Improving the District Approach to Benefits Connections: A more targeted partnership around SOAR

The District has a new approach to ensuring that clients experiencing homelessness have access to the vital benefits they are entitled to.

Using lessons learned from community stakeholders, the Department of Human Services (DHS) is adapting and expanding the use of the Supplemental Security Income (SSI) / Social Security Disability Insurance (SSDI) Outreach, Access, and Recovery (SOAR) model. SOAR is a highly regarded approach to connecting vulnerable populations to SSI/SSDI benefits. Starting this fall, the District will employ a pay-for-performance approach to funding SOAR advocacy efforts to enhance the efficiency and reach of the program in the District.

Importance of SSI/SSDI to the community

The SSI and SSDI programs are crucial elements of the social safety net for people with chronic illness. These two federally funded programs provide and supplement income for people who cannot work due to a medical disability. SSI serves those who have never been able to work because of a disability and SSDI serves those who have worked throughout their life but can no longer work because of a physical or mental impairment. The ultimate goal of both programs is to provide income for eligible individuals who truly need it.

Challenges with accessing services

Unfortunately, the application process for these programs can be extremely burdensome and understandably complicated. In addition to submitting a complete medical history, applying for SSI/SSDI requires comprehensive information including proof of employment, proof of residence, and residential history. This documentation can be difficult to collect even when homelessness and/or mental disabilities are not complicating factors.

The implications are significant: in 2017, only 28% of those who apply for SSI/SSDI without SOAR advocacy gained approval upon their initial application. Approval is even less likely (12%) for individuals experiencing or at-risk of homelessness when trying to apply for the first time without SOAR support. This issue is compounded when inexperienced applicants submit applications with missing forms or paperwork that contains errors.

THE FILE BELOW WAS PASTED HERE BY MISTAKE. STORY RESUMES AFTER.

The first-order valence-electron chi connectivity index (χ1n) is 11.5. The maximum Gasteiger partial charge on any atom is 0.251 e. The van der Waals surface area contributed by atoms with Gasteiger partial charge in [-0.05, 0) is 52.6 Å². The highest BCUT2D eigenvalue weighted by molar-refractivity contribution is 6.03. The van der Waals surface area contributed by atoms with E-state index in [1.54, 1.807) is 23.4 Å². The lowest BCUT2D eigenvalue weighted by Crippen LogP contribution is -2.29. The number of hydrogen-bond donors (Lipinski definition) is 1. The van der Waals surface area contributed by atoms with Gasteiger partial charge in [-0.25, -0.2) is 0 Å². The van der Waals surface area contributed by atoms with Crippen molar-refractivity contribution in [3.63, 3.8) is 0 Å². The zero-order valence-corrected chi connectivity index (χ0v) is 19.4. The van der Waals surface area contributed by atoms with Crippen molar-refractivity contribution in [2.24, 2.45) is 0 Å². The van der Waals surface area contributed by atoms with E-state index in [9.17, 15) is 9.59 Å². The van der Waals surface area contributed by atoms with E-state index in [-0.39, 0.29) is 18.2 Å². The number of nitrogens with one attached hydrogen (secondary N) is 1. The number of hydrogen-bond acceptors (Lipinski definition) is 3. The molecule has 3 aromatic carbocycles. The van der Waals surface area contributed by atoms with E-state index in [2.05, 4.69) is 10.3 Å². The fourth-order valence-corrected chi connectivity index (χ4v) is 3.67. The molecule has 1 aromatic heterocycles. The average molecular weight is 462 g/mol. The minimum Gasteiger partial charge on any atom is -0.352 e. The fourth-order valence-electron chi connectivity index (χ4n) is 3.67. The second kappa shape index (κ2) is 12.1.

Not only are approval rates low in the absence of SOAR advocacy, the application determination process can take more than a year.

This bar graph details national average approval rates using the SOAR model and national approval rates without SOAR. Source:

Bar graph details the national approval average when the SOAR model is applied vs. the national approval average not using SOAR. Source: U.S. Department of Verterans Affairs.

SOAR Model: What we know works

Developed to address low initial approval rates, the SOAR model links trained and certified advocates with individuals who qualify for SSI/SSDI benefits. Each advocate is empowered to collect the required documentation and works in tandem with representatives from the Social Security Administration and the Disability Determination Service to ensure applications are complete and thorough.

When the SOAR model is applied, the outcomes are very different. Last year in the District, initial applications took around three months and had a 73% initial application approval rate.

Rethinking the District’s approach

Currently there is no dedicated source of federal funding for SOAR. Yet all fifty states plus the District have developed SOAR approaches that align with their capacity and needs. In 2016, the District started a pilot SOAR program with funding from DHS. Along with stakeholders and partners, DHS reviewed the impact of the first two years of the pilot and saw clear empirical evidence that the model was working. Areas for improvement were also noted, including the need to more precisely prioritize clients and scale operational efficiency. The results were summarized in a recent D.C. Fiscal Policy Institute blog post that made the case for extending and enhancing SOAR funding.

Based on the pilot lessons learned and broad community consensus about the benefits of the SOAR model, DHS resolved to expand the program to help even more residents.

In April of 2018, DHS announced a $500,000 solicitation that leverages a pay-for-performance approach to funding SOAR advocacy. DHS believes this model will enable funding to benefit more eligible District residents while empowering the SOAR advocacy community. Onboarding funds will be given to providers so they can expand their SOAR operation, and federal funds residents receive will free up local dollars. Those local dollars can then be used to reinvest in the SOAR program.

The new SOAR program will begin in September of this year. For more information on the SOAR model and community please visit the District’s SOAR Leadership Team’s website.

About the author:
David Smart is a District Leadership Program (DLP) Intern at DHS. He is currently getting a Master of Public Policy degree at George Mason’s Schar School of Policy and Government.